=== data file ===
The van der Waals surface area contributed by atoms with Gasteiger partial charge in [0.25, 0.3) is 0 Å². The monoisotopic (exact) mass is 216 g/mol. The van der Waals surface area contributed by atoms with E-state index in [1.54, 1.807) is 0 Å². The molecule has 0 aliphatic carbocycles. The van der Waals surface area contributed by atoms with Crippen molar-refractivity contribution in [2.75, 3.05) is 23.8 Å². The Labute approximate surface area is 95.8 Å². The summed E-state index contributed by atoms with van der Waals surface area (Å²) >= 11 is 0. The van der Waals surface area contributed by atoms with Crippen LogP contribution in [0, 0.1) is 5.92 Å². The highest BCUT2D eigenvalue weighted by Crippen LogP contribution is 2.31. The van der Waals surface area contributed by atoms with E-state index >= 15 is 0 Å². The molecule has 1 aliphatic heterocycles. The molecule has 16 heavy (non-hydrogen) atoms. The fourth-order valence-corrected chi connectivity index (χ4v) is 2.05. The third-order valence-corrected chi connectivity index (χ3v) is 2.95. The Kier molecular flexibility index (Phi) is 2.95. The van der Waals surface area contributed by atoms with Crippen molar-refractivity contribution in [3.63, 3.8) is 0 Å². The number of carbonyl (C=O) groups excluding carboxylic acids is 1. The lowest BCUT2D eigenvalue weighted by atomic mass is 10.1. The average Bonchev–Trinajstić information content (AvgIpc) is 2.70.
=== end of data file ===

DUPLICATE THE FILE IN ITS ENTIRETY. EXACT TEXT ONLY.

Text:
The van der Waals surface area contributed by atoms with Gasteiger partial charge in [0.25, 0.3) is 0 Å². The monoisotopic (exact) mass is 216 g/mol. The van der Waals surface area contributed by atoms with E-state index in [1.54, 1.807) is 0 Å². The molecule has 0 aliphatic carbocycles. The van der Waals surface area contributed by atoms with Crippen molar-refractivity contribution in [2.75, 3.05) is 23.8 Å². The Labute approximate surface area is 95.8 Å². The summed E-state index contributed by atoms with van der Waals surface area (Å²) >= 11 is 0. The van der Waals surface area contributed by atoms with Crippen LogP contribution in [0, 0.1) is 5.92 Å². The highest BCUT2D eigenvalue weighted by Crippen LogP contribution is 2.31. The van der Waals surface area contributed by atoms with E-state index >= 15 is 0 Å². The molecule has 1 aliphatic heterocycles. The molecule has 16 heavy (non-hydrogen) atoms. The fourth-order valence-corrected chi connectivity index (χ4v) is 2.05. The third-order valence-corrected chi connectivity index (χ3v) is 2.95. The Kier molecular flexibility index (Phi) is 2.95. The van der Waals surface area contributed by atoms with Crippen molar-refractivity contribution in [3.63, 3.8) is 0 Å². The number of carbonyl (C=O) groups excluding carboxylic acids is 1. The lowest BCUT2D eigenvalue weighted by atomic mass is 10.1. The average Bonchev–Trinajstić information content (AvgIpc) is 2.70.